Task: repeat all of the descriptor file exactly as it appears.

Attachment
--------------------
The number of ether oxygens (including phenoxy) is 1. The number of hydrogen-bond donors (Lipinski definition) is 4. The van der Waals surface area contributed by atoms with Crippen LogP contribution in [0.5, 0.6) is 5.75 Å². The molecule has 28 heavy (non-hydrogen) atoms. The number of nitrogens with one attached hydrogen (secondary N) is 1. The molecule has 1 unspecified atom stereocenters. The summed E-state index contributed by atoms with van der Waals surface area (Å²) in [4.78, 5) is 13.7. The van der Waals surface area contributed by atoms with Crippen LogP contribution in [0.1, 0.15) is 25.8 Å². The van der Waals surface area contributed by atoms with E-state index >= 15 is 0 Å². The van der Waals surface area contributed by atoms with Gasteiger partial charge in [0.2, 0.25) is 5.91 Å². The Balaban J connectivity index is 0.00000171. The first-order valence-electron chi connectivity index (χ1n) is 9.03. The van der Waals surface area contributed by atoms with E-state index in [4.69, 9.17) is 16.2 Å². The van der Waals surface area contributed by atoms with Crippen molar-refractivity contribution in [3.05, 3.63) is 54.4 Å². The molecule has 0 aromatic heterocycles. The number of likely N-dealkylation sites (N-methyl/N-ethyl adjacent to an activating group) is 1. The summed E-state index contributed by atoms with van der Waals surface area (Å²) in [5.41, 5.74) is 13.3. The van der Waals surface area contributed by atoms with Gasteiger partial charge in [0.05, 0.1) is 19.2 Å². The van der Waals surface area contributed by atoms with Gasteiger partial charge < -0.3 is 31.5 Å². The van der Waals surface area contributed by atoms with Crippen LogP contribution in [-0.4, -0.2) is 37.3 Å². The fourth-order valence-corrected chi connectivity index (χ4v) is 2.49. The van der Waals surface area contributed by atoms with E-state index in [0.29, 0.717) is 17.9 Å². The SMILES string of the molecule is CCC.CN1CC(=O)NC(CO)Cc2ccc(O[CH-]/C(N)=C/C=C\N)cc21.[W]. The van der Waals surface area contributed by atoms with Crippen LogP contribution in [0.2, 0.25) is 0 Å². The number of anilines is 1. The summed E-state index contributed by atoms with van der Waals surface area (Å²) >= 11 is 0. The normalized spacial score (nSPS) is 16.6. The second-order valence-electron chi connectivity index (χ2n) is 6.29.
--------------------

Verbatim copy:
The number of ether oxygens (including phenoxy) is 1. The number of hydrogen-bond donors (Lipinski definition) is 4. The van der Waals surface area contributed by atoms with Crippen LogP contribution in [0.5, 0.6) is 5.75 Å². The molecule has 28 heavy (non-hydrogen) atoms. The number of nitrogens with one attached hydrogen (secondary N) is 1. The molecule has 1 unspecified atom stereocenters. The summed E-state index contributed by atoms with van der Waals surface area (Å²) in [4.78, 5) is 13.7. The van der Waals surface area contributed by atoms with Crippen LogP contribution in [0.1, 0.15) is 25.8 Å². The van der Waals surface area contributed by atoms with E-state index >= 15 is 0 Å². The van der Waals surface area contributed by atoms with Gasteiger partial charge in [0.2, 0.25) is 5.91 Å². The Balaban J connectivity index is 0.00000171. The first-order valence-electron chi connectivity index (χ1n) is 9.03. The van der Waals surface area contributed by atoms with E-state index in [4.69, 9.17) is 16.2 Å². The van der Waals surface area contributed by atoms with Crippen molar-refractivity contribution in [3.05, 3.63) is 54.4 Å². The molecule has 0 aromatic heterocycles. The number of likely N-dealkylation sites (N-methyl/N-ethyl adjacent to an activating group) is 1. The summed E-state index contributed by atoms with van der Waals surface area (Å²) in [5.41, 5.74) is 13.3. The van der Waals surface area contributed by atoms with Gasteiger partial charge in [0.05, 0.1) is 19.2 Å². The van der Waals surface area contributed by atoms with Gasteiger partial charge < -0.3 is 31.5 Å². The van der Waals surface area contributed by atoms with Crippen LogP contribution in [-0.4, -0.2) is 37.3 Å². The fourth-order valence-corrected chi connectivity index (χ4v) is 2.49. The van der Waals surface area contributed by atoms with E-state index in [0.29, 0.717) is 17.9 Å². The SMILES string of the molecule is CCC.CN1CC(=O)NC(CO)Cc2ccc(O[CH-]/C(N)=C/C=C\N)cc21.[W]. The van der Waals surface area contributed by atoms with Crippen LogP contribution in [0.2, 0.25) is 0 Å². The number of anilines is 1. The summed E-state index contributed by atoms with van der Waals surface area (Å²) >= 11 is 0. The normalized spacial score (nSPS) is 16.6. The second-order valence-electron chi connectivity index (χ2n) is 6.29.